FoRB violations continued during the bilateral talks, including the demolition of two churches in May 2017 and the killing of a church elder in April.
However, the government of Sudan did prove more responsive to criticism. For example, following the demolition of the sole remaining property in the Soba Aradi district of Khartoum State, the US made strong statements of condemnation, both on its own and in coordination with other embassies in Khartoum. The government of Sudan also rushed to guarantee publicly that it would investigate the issue, and while there has been no remedy for the church that was partially demolished, there was at least a clear attempt to condemn the action within the Sudanese administration.
In the months between the church demolition and the anticipated sanctions decision on 12 July there were no recorded FoRB violations. However, immediately after the Trump administration decided to postpone the decision by three months until 12 October, there was an instant uptick in FoRB violations, which would appear to suggest that any progress was opportunistic rather than evidence of a change of policy within the Sudanese government.
The decision by the Khartoum State Ministry of Education to force Christian schools to open on a Sunday was soon followed by interference in the internal affairs of the Sudanese Church of Christ (SCOC) and the arrest of ten members of its leadership committee. Land disputes with the Sudan Evangelical Presbyterian Church (SEPC) also continued, accompanied by the forced eviction of the religious leaders from their church-owned homes.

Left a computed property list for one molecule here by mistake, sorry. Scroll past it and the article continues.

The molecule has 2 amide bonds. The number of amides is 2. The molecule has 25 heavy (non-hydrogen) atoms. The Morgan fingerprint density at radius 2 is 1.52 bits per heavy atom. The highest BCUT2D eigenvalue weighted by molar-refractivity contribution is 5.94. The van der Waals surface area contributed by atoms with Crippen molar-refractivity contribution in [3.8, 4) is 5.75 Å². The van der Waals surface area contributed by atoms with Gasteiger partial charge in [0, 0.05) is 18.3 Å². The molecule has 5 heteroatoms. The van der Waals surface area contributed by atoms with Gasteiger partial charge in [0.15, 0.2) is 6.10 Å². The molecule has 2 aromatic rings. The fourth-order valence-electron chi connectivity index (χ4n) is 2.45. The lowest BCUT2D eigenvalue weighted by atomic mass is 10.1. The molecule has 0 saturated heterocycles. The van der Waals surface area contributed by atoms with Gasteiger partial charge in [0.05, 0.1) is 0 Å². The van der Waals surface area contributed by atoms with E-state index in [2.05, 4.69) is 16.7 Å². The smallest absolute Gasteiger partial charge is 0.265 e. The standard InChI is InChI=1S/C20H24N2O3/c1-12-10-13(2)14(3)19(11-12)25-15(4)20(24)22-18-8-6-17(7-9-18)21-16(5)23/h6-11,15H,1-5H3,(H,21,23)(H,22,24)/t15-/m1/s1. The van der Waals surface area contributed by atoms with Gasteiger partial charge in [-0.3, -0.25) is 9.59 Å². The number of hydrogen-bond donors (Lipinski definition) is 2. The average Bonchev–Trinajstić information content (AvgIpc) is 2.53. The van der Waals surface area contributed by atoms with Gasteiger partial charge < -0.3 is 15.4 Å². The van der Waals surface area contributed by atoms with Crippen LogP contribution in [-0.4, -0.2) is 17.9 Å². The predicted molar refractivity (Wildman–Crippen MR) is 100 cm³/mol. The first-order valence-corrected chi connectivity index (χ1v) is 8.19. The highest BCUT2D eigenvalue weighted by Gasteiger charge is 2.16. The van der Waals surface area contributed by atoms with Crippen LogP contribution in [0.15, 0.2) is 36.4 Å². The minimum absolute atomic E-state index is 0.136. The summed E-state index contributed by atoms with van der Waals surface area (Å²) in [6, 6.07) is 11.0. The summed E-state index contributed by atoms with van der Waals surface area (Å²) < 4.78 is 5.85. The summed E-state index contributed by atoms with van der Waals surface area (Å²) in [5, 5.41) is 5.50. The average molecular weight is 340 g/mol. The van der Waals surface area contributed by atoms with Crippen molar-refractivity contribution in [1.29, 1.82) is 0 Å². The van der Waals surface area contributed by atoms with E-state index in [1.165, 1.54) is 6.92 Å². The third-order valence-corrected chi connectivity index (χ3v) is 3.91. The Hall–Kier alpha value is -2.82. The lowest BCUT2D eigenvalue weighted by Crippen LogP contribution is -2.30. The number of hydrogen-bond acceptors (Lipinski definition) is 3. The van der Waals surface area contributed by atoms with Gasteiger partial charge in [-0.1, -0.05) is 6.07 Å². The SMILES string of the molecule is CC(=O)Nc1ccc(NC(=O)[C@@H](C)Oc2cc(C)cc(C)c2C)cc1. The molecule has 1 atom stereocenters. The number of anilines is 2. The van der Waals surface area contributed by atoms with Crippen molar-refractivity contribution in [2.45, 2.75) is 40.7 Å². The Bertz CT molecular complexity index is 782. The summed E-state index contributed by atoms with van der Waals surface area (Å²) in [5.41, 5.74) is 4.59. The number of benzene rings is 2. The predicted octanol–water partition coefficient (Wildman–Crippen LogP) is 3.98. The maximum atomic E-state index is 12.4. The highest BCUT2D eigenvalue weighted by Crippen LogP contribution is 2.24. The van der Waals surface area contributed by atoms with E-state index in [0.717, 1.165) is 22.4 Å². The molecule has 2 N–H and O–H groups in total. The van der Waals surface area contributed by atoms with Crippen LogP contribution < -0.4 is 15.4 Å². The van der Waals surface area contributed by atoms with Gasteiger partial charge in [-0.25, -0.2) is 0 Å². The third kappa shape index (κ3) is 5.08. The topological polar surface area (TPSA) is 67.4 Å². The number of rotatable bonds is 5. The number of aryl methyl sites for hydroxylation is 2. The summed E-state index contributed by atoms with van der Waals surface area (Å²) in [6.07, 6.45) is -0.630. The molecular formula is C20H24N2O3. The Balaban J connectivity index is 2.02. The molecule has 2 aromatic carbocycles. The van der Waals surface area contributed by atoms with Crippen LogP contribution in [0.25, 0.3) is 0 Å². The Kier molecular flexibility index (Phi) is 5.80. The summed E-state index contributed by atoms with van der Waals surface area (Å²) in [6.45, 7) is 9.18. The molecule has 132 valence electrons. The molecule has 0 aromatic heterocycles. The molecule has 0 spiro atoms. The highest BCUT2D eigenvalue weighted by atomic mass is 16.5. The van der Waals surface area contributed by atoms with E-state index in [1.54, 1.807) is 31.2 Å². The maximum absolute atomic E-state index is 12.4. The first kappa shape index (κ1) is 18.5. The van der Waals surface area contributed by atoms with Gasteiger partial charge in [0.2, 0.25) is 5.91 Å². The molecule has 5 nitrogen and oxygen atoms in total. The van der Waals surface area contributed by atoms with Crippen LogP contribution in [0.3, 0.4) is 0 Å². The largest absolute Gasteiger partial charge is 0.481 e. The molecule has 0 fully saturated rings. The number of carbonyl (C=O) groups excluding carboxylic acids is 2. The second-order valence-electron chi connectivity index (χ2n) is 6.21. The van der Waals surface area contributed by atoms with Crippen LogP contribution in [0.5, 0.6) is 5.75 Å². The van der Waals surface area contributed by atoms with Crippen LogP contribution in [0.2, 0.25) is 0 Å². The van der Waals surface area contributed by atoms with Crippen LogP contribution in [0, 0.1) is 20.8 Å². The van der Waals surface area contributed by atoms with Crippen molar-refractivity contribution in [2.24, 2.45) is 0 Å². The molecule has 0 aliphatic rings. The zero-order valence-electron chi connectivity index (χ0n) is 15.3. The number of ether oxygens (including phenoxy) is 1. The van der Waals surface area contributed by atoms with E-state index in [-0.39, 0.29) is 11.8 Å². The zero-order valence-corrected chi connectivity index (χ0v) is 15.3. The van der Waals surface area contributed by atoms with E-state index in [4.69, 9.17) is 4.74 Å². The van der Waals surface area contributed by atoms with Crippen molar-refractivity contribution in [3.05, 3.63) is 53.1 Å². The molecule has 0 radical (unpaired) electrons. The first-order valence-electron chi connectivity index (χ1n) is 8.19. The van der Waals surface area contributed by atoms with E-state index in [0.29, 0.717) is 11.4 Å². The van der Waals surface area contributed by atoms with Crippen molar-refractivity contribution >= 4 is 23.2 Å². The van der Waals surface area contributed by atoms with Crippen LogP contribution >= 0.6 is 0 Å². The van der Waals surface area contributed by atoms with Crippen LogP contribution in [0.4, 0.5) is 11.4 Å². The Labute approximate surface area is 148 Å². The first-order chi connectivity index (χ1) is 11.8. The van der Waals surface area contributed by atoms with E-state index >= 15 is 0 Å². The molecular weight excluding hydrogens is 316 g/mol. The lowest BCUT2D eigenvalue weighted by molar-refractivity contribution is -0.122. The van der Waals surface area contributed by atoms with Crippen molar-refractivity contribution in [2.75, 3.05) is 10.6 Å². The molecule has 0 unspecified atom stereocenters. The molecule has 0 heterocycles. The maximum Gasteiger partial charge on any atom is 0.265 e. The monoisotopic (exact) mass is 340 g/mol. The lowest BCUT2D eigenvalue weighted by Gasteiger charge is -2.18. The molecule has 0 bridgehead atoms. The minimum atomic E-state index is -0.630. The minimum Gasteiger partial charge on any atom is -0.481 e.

On the 6 October, the US decided to permanently lift sanctions on Sudan. Just three days later, 60 Muslim and Christian parents bravely demonstrated outside the Council on Ministers in Khartoum against the forced opening of Christian schools on Sundays.
The need for political will
The overwhelming majority of human rights violations in Sudan are perpetrated by the state and could be remedied easily, if there was the political will to do so.
A human rights activist recently told CSW: “It is only at a time when the government is under pressure that there is relative freedom. Back in 2005 there was a real awakening. Freedom to express and explore plurality of ideas was present until the crackdown in 2010”.
During president Bashir’s recent visit to Russia, he criticised US interference in the Middle East, stated that Sudan’s internal conflicts were caused by US policy and asked President Putin to protect Sudan from US.
The President’s view that US policy was responsible for the cessation of South Sudan and the war in Darfur is troubling as it shows a complete abdication of responsibility for the effects of his domestic policies and a lack of political will to address Sudan’s internal challenges.
It remains to be seen whether the new direction adopted by the international community vis-a-vis Sudan will ultimately lead to a period of prosperity and freedom for the Sudanese people. For now, there are no real signs of progress and the easing of sanctions increasingly appears to have been an extremely premature decision.